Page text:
Composite Environments of Severe and Nonsevere High-Shear, Low-CAPE Convective Events

Keith D. Sherburn Department of Marine, Earth, and Atmospheric Sciences, North Carolina State University, Raleigh, North Carolina

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Matthew D. Parker Department of Marine, Earth, and Atmospheric Sciences, North Carolina State University, Raleigh, North Carolina

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Jessica R. King Department of Marine, Earth, and Atmospheric Sciences, North Carolina State University, Raleigh, North Carolina

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Gary M. Lackmann Department of Marine, Earth, and Atmospheric Sciences, North Carolina State University, Raleigh, North Carolina

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Abstract

Severe convection occurring in environments characterized by large amounts of vertical wind shear and limited instability (high-shear, low-CAPE, or “HSLC,” environments) represents a considerable forecasting and nowcasting challenge. Of particular concern, NWS products associated with HSLC convection have low probability of detection and high false alarm rates. Past studies of HSLC convection have examined features associated with single cases; the present work, through composites of numerous cases, illustrates the attributes of “typical” HSLC severe and nonsevere events and identifies features that discriminate between the two. HSLC severe events across the eastern United States typically occur in moist boundary layers within the warm sector or along the cold front of a strong surface cyclone, while those in the western United States have drier boundary layers and more typically occur in the vicinity of a surface triple point or in an upslope regime. The mean HSLC severe event is shown to exhibit stronger forcing for ascent at all levels than its nonsevere counterpart. The majority of EF1 or greater HSLC tornadoes are shown to occur in the southeastern United States, so this region is subjected to the most detailed statistical analysis. Beyond the documented forecasting skill of environmental lapse rates and low-level shear vector magnitude, it is shown that a proxy for the release of potential instability further enhances skill when attempting to identify potentially severe HSLC events. This enhancement is likely associated with the local, in situ CAPE generation provided by this mechanism. Modified forecast parameters including this proxy show considerably improved spatial focusing of the forecast severe threat when compared to existing metrics.

Corresponding author e-mail: Keith Sherburn, kdsherbu@ncsu.edu

Abstract

Severe convection occurring in environments characterized by large amounts of vertical wind shear and limited instability (high-shear, low-CAPE, or “HSLC,” environments) represents a considerable forecasting and nowcasting challenge. Of particular concern, NWS products associated with HSLC convection have low probability of detection and high false alarm rates. Past studies of HSLC convection have examined features associated with single cases; the present work, through composites of numerous cases, illustrates the attributes of “typical” HSLC severe and nonsevere events and identifies features that discriminate between the two. HSLC severe events across the eastern United States typically occur in moist boundary layers within the warm sector or along the cold front of a strong surface cyclone, while those in the western United States have drier boundary layers and more typically occur in the vicinity of a surface triple point or in an upslope regime. The mean HSLC severe event is shown to exhibit stronger forcing for ascent at all levels than its nonsevere counterpart. The majority of EF1 or greater HSLC tornadoes are shown to occur in the southeastern United States, so this region is subjected to the most detailed statistical analysis. Beyond the documented forecasting skill of environmental lapse rates and low-level shear vector magnitude, it is shown that a proxy for the release of potential instability further enhances skill when attempting to identify potentially severe HSLC events. This enhancement is likely associated with the local, in situ CAPE generation provided by this mechanism. Modified forecast parameters including this proxy show considerably improved spatial focusing of the forecast severe threat when compared to existing metrics.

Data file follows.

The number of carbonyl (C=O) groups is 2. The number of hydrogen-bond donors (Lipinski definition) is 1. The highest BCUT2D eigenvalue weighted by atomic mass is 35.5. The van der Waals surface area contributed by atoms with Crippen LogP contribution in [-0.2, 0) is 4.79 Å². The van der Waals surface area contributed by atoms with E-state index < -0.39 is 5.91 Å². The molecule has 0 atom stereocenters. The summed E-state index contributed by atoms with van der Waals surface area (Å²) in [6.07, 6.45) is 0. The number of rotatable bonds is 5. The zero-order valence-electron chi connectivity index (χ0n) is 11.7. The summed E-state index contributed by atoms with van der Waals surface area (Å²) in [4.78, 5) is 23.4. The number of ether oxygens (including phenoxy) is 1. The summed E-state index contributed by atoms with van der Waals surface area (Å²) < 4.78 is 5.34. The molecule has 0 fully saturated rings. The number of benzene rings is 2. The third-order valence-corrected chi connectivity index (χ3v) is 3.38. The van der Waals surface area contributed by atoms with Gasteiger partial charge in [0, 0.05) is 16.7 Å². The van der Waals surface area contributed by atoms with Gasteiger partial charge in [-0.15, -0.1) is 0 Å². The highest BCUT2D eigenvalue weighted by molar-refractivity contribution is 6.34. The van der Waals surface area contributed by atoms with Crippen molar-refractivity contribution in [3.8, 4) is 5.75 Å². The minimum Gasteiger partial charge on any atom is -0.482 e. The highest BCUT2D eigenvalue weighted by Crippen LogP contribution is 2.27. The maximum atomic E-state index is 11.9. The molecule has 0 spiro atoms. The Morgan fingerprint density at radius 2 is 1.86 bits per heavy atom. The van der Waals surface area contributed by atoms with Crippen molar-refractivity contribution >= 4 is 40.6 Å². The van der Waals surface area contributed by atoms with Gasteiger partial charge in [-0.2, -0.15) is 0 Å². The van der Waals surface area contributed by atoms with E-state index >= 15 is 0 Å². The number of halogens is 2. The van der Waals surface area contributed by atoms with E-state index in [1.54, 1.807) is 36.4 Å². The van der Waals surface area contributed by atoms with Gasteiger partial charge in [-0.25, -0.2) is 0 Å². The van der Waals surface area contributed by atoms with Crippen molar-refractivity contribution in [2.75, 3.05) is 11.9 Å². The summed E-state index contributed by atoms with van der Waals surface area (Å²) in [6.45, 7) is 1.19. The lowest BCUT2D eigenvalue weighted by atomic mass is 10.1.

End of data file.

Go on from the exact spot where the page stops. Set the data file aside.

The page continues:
Corresponding author e-mail: Keith Sherburn, kdsherbu@ncsu.edu

1. Introduction

Environments characterized by limited CAPE and large vertical wind shear (colloquially referred to as high-shear, low-CAPE, or “HSLC,” environments) are common across the contiguous United States (Dean and Schneider 2008) and can be associated with severe convection, particularly during the cool season and overnight (e.g., Johns et al. 1993; Sherburn and Parker 2014). HSLC severe weather, including significant (EF2 or greater on the enhanced Fujita scale) tornadoes, occurs worldwide and is recognized as a considerable forecasting challenge (e.g., Hanstrum et al. 2002; Tyrrell 2007; Romero et al. 2007; Clark 2009, 2011; Gatzen et al. 2011; Inoue et al. 2011; Clark and Parker 2014; Mulder and Schultz 2015). To date, the peer-reviewed literature on HSLC convection within the United States is largely confined to case studies (e.g., Kennedy et al. 1993; Markowski and Straka 2000) and climatologies (Evans 2010; Davis and Parker 2014; Sherburn and Parker 2014), with a few related modeling studies primarily focused on tropical storm environments (McCaul and Weisman 1996, 2001). The goal of this work is to build upon the methods and metrics of recent HSLC studies [e.g., Sherburn and Parker (2014), explored in further detail shortly] and to identify features discriminating between severe and nonsevere HSLC episodes, thereby improving existing forecasting techniques.